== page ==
Energy prices are going up. Energy consumables (oil, natural gas, and coal) are going down. Electric vehicles are still not an option for major forms of supply chain transportation (plane, train, and tractor trailer). And they need to be charged from a grid that is probably not set up to handle large quantities of renewable energy, as production is not constant (as winds come and go, tides ebb, and clouds mess with direct sunlight) and grids require constant power levels (or they overload and blow — and even though the sky lights up a beautiful shade of blue when it happens at night, it’s a pretty sight you really don’t want to see).
As a result, energy conservation, which starts with energy management, is becoming more important by the day — especially when supply management needs to keep costs down (which are starting to skyrocket in manufacturing plants and data centers), be socially and environmentally responsible, and deal with (impending) carbon legislation. For some organizations, that’s easier said than done and they need a roadmap from an external expert. The goal of this post is not to provide that, but to define what best-in-class in energy management is and key capabilities required to get there.
According to a recent Aberdeen study on Energy Intelligence, best-in-in class is defined by:
- High Operating Equipment Effectiveness (91%+)
- Aggressive, continual, reduction in energy consumption
- Aggressive, continual, improvement in operating margins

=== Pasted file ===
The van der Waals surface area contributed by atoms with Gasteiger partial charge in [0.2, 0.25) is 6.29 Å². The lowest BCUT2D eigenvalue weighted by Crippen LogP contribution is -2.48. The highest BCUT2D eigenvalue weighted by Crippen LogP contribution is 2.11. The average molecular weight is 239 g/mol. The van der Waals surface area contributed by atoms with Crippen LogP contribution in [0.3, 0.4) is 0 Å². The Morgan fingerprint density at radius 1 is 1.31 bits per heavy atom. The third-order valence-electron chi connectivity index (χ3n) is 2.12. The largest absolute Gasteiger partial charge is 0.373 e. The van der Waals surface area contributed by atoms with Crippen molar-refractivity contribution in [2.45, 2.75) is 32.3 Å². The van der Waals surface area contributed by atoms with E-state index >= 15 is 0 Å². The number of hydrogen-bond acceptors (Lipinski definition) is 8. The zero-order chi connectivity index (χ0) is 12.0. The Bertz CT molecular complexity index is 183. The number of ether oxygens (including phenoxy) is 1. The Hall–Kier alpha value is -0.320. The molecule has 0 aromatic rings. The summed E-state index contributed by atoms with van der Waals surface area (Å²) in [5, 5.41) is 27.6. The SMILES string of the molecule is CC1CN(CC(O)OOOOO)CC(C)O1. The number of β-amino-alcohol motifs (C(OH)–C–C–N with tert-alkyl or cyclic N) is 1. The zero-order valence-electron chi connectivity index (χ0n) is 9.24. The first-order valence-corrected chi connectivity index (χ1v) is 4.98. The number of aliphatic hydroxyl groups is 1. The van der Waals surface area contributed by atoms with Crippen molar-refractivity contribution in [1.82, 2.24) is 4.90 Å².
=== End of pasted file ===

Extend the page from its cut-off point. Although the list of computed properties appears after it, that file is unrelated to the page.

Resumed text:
And, in particular, best-in-class organizations exceed their energy consumption and operating margin goals by 20% or more.
To this I’d add:
- aggressive, continual, movement to renewable sources
- continual shift to low-energy technologies and process
Let’s face it. High OEEE is good, but if the equipment being used is an energy hog, 90% efficiency is still bad if there is an alternative piece of equipment that only uses half the electricity at 88% efficiency. And energy reduction is good, but moving to renewable sources is better. No coal is better than less coal.
So what are they key capabilities you require to become best-in-class in energy management?
According to the Aberdeen report,
- accessible real-time and historical energy data,
- standardized energy management processes across the enterprise, and
- metrics to benchmark the performance of the energy program across different plants.
This is a good start, but your energy management expert in supply management also needs
- a solid data analysis tool to analyze the cost and usage data,
- a strategic-sourcing decision optimization solution that can handle energy models in all their complexity to allow the analyst to optimize the buy in a manner that balances cost with sustainability and risk management goals and provides the most value to the organization, and
- a supply chain visibility solution that allows an analyst to monitor the energy usage across different plants in near-real time to find usage patterns that are problematic or appropriate for optimization.
If an analyst had all these capabilities, there’s a good chance the organization would be on its way to becoming a best-in-class energy manager. Unless you think these capabilities are not sufficient and they also need a few SCRAPS. Thoughts?